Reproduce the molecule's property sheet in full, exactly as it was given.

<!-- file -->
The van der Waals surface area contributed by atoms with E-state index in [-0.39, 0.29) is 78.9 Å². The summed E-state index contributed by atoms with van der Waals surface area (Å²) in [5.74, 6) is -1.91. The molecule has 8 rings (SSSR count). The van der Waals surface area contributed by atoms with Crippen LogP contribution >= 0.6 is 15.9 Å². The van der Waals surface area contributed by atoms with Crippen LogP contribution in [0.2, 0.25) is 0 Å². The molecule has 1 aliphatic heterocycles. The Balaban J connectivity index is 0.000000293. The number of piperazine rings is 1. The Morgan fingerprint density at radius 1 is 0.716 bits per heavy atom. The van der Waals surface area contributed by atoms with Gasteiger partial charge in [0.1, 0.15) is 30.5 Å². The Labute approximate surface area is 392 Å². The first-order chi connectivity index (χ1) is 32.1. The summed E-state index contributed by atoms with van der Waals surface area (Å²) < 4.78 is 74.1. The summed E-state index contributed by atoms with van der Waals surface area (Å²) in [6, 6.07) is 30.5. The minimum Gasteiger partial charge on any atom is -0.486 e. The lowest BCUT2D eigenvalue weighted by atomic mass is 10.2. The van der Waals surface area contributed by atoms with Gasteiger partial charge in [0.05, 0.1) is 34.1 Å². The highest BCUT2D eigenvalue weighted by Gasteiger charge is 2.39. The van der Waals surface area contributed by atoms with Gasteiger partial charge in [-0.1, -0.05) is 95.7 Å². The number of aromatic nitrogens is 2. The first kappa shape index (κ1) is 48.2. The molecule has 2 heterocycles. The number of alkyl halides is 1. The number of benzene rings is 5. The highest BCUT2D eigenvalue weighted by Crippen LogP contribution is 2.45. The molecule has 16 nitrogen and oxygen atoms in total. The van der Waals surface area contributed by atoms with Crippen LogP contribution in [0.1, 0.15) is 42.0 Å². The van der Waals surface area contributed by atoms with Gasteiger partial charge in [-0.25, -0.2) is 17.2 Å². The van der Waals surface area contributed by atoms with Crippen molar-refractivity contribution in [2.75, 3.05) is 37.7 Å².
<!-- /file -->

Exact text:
The van der Waals surface area contributed by atoms with E-state index in [-0.39, 0.29) is 78.9 Å². The summed E-state index contributed by atoms with van der Waals surface area (Å²) in [5.74, 6) is -1.91. The molecule has 8 rings (SSSR count). The van der Waals surface area contributed by atoms with Crippen LogP contribution >= 0.6 is 15.9 Å². The van der Waals surface area contributed by atoms with Crippen LogP contribution in [0.2, 0.25) is 0 Å². The molecule has 1 aliphatic heterocycles. The Balaban J connectivity index is 0.000000293. The number of piperazine rings is 1. The Morgan fingerprint density at radius 1 is 0.716 bits per heavy atom. The van der Waals surface area contributed by atoms with Gasteiger partial charge in [0.1, 0.15) is 30.5 Å². The Labute approximate surface area is 392 Å². The first-order chi connectivity index (χ1) is 32.1. The summed E-state index contributed by atoms with van der Waals surface area (Å²) < 4.78 is 74.1. The summed E-state index contributed by atoms with van der Waals surface area (Å²) in [6, 6.07) is 30.5. The minimum Gasteiger partial charge on any atom is -0.486 e. The lowest BCUT2D eigenvalue weighted by atomic mass is 10.2. The van der Waals surface area contributed by atoms with Gasteiger partial charge in [0.05, 0.1) is 34.1 Å². The highest BCUT2D eigenvalue weighted by Gasteiger charge is 2.39. The van der Waals surface area contributed by atoms with Gasteiger partial charge in [-0.1, -0.05) is 95.7 Å². The number of aromatic nitrogens is 2. The first kappa shape index (κ1) is 48.2. The molecule has 2 heterocycles. The number of alkyl halides is 1. The number of benzene rings is 5. The highest BCUT2D eigenvalue weighted by Crippen LogP contribution is 2.45. The molecule has 16 nitrogen and oxygen atoms in total. The van der Waals surface area contributed by atoms with Crippen LogP contribution in [0.1, 0.15) is 42.0 Å². The van der Waals surface area contributed by atoms with Gasteiger partial charge in [-0.25, -0.2) is 17.2 Å². The van der Waals surface area contributed by atoms with Crippen molar-refractivity contribution in [2.75, 3.05) is 37.7 Å².